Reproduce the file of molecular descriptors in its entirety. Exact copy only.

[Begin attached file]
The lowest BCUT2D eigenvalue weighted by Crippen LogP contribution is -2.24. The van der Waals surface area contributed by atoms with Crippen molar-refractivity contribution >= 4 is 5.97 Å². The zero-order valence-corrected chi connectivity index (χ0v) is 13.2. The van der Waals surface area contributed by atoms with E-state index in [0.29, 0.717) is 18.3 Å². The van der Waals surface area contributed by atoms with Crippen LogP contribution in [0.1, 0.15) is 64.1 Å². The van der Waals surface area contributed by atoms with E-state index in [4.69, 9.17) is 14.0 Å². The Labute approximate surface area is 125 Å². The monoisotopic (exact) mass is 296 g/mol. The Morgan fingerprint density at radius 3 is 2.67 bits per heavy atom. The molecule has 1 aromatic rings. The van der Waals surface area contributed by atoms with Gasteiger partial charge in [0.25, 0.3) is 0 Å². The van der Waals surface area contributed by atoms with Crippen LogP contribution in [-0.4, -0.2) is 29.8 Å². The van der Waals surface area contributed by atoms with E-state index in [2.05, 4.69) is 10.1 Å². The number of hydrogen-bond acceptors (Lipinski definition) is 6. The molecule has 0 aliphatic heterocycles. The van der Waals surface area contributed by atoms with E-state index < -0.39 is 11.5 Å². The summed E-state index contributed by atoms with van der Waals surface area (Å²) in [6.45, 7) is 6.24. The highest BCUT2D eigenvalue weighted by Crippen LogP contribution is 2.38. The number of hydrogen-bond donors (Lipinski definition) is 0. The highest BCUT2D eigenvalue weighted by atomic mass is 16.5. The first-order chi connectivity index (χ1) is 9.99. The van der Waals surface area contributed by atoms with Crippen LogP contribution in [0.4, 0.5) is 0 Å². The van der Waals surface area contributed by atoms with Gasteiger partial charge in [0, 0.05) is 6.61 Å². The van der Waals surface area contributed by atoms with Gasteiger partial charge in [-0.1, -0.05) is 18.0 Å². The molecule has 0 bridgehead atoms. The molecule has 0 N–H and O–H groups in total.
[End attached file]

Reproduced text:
The lowest BCUT2D eigenvalue weighted by Crippen LogP contribution is -2.24. The van der Waals surface area contributed by atoms with Crippen molar-refractivity contribution >= 4 is 5.97 Å². The zero-order valence-corrected chi connectivity index (χ0v) is 13.2. The van der Waals surface area contributed by atoms with E-state index in [0.29, 0.717) is 18.3 Å². The van der Waals surface area contributed by atoms with Crippen LogP contribution in [0.1, 0.15) is 64.1 Å². The van der Waals surface area contributed by atoms with E-state index in [4.69, 9.17) is 14.0 Å². The Labute approximate surface area is 125 Å². The monoisotopic (exact) mass is 296 g/mol. The Morgan fingerprint density at radius 3 is 2.67 bits per heavy atom. The molecule has 1 aromatic rings. The van der Waals surface area contributed by atoms with Gasteiger partial charge in [0.25, 0.3) is 0 Å². The van der Waals surface area contributed by atoms with Crippen LogP contribution in [-0.4, -0.2) is 29.8 Å². The van der Waals surface area contributed by atoms with E-state index in [2.05, 4.69) is 10.1 Å². The number of hydrogen-bond acceptors (Lipinski definition) is 6. The molecule has 0 aliphatic heterocycles. The van der Waals surface area contributed by atoms with E-state index < -0.39 is 11.5 Å². The summed E-state index contributed by atoms with van der Waals surface area (Å²) in [6.45, 7) is 6.24. The highest BCUT2D eigenvalue weighted by Crippen LogP contribution is 2.38. The number of hydrogen-bond donors (Lipinski definition) is 0. The highest BCUT2D eigenvalue weighted by atomic mass is 16.5. The first-order chi connectivity index (χ1) is 9.99. The van der Waals surface area contributed by atoms with Crippen LogP contribution in [0.4, 0.5) is 0 Å². The van der Waals surface area contributed by atoms with Gasteiger partial charge in [0, 0.05) is 6.61 Å². The van der Waals surface area contributed by atoms with Gasteiger partial charge in [-0.1, -0.05) is 18.0 Å². The molecule has 0 bridgehead atoms. The molecule has 0 N–H and O–H groups in total.